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Park Service burn first of six in 2014

Fire crews ignite leaf litter along vacated road near Beverly Shores as part Dune Ridge Trail prescribed fire.  |

Fire crews ignite leaf litter along vacated road near Beverly Shores as part of Dune Ridge Trail prescribed fire. | John Robbins/For Sun-Times Media

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Updated: April 9, 2014 9:37PM



BEVERLY SHORES — An unplanned shift in the wind forced National Park Service fire personnel to suspend a controlled burn for a short time Wednesday while conducting their first prescribed burn of the season.

Fire crews paused while weather conditions could be evaluated after smoke from the Dune Ridge Trail prescribed fire had started drifting over nearby U.S. 12. This was a possibility that Micah Bell, Fire Prevention and Education Specialist for the Indiana Dunes National Lakeshore, had hoped wouldn’t happen.

By Wednesday afternoon, fire crews were able to resume igniting the leaf litter. It might be five to 10 years before fire personnel will have to return for the next controlled burn, according to Bell.

Wednesday’s prescribed fire is one of six planned for the year. Park personnel plan for a total of 1,350 acres to be burned. Fires are also planned for Cowles Dune near Dune Acres, within the Portage Lakefront and Riverwalk near Ogden Dunes, Miller Woods in Gary, an additional fire in Beverly Shores and a 190-acre parcel near Furnessville.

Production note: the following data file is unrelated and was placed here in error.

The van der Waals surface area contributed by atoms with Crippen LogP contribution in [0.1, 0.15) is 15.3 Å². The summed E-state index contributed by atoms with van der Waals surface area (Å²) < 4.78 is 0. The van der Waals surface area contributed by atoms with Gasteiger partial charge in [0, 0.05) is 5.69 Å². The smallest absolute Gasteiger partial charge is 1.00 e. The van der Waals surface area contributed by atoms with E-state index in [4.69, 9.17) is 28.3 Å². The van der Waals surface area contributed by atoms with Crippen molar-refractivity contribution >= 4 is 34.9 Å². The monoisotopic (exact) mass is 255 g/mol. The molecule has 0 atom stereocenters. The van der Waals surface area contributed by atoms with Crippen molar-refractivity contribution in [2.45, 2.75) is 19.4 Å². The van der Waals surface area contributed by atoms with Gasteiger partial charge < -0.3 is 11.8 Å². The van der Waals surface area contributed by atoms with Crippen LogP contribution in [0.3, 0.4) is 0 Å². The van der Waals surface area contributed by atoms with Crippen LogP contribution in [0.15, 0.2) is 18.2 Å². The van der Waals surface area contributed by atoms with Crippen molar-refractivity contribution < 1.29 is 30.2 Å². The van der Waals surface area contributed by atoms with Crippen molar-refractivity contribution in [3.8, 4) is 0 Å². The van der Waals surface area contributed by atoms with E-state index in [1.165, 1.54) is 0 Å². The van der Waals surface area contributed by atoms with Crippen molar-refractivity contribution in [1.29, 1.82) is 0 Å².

Having Lake Michigan within a stone’s throw from the fire complicated the weather picture Wednesday, said Bell. Because the water is still so cold, it keeps the air from heating up making it difficult to create the necessary uplift, which would take the smoke up and out over the lake.

Wednesday’s 262-acre parcel was a holdover from last year, when the weather wouldn’t cooperate, he said. Weather is just about the only variable that park service personnel can’t control when conducting drills.

The fire Wednesday, while planned, couldn’t be scheduled until Tuesday after evaluating the weather forecase. Weather is monitored during the fire, too.

“If conditions don’t meet the prescription, we’ll stop,” Bell said. “We would rather stop and start another day than put anybody at risk.”

The National Lakeshore has been conducting controlled burns since 1986. Since that time, Bell said no fires have gotten out of control.

Bell said that three primary goals for prescribed burns are to reduce accumulated forest floor litter to make a wild fire less likely, to mimic what nature would do by having periodic fires, and to improve plant and animal habitat.



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